“At one point we got pulled into a room with the social worker and the trauma nurse practitioner who had been treating Bailey,” Dawn said. “They told us to prepare ourselves, that we would never have our daughter back – emotionally, physically or spiritually – the way she was.”
Bailey remained in the ICU for another week and by the time she was moved to another floor, Dawn and Mark knew she had brain damage. In the days after the accident, Bailey had complications from cerebral salt wasting, which can lead to further issues and cause permanent brain damage.
She also had begun “storming” which looks like a seizure where the patient arches her back and shakes.
“It was awful,” Dawn said. “I had to leave the room. I thought she was having a heart attack.”
Bailey was also intubated for nine days after the accident. She had bilateral contusions to her lungs and a small blood clot in the right lung. Dawn kept Bailey’s friends away while she was in the ICU, both for Bailey’s sake, because the stimulation would set off the storming and also because she wanted to protect the girl’s friends from seeing her like that.
It was before the storming and before the meeting with the social worker and the nurse, however, that Dawn knew her daughter would never be the same.
“She began posturing,” said Dawn, who because of her medical background knew it was a sign of brain damage. Posturing is an involuntary flexing of the arms and legs.
But after two and a half weeks, there were signs that Bailey might beat the odds. The doctors replaced the skull cap they had removed in the hour after the accident. The swelling they feared never happened. It was a small but significant victory.
“Normally it takes three to six months for them to put it back,” said Dawn.
After 22 days, Bailey was released from the ICU and sent to CHOP’s Seashore House for in-patient rehabilitation therapy.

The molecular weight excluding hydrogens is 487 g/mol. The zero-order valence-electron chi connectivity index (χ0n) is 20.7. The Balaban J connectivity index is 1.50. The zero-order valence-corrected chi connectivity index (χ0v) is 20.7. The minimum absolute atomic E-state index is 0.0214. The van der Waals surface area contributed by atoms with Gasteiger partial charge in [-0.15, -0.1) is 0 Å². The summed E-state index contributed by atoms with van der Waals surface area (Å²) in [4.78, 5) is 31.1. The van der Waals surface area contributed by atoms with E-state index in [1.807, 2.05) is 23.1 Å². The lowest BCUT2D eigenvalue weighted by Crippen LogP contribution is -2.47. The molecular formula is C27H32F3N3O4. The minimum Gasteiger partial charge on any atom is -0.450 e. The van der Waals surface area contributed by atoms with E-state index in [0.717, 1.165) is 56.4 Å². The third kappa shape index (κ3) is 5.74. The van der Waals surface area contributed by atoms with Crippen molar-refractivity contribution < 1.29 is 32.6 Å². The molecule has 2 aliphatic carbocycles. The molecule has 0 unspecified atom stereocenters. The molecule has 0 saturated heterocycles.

For the first three weeks, Dawn did not leave the hospital. Her sister flew in to stay with her two younger boys, Riley, 11, and Noah, 8. Once Bailey was moved to the Seashore House, Dawn and Mark and their parents would rotate spending nights at the hospital. In the six months Bailey spent at the hospital, she was only alone for two nights. One was so Dawn and Mark could attend a fundraiser for her, and the other was on Dawn’s birthday.
Dawn, who kept her composure discussing the horrific accident, gets visibly upset when talking about the sacrifices her sons have had to make since May. The loss of time with their parents, the loss of the sister they knew and the changes the family has had to endure to learn a new normal as they move forward with Bailey’s recovery.
Riley and Bailey were and are especially close. They joke constantly and sit close to each other. They are only 14 months apart and while many siblings so close in age would be at odds, Bailey and Riley are best buds, giggling at private jokes.
“This has made them very close,” Dawn said.
They have shared the pain. Riley learned about his sister’s accident from the cop who showed up at the family’s door just after it happened looking for his parents.
“He has nightmares about that,” Dawn said.
Bailey has made tremendous progress, but can get frustrated by her limitations.
“I would like my life back really badly,” she said. “And its not going to happen.”
Dawn said the family trampoline, once a symbol of fun, has become a reminder of what is gone.
“Bailey used to love to jump on it and now she wants to and she can’t so Riley feels bad,” Dawn said. “He doesn’t want to jump by himself.”
“It’s boring,” Riley added.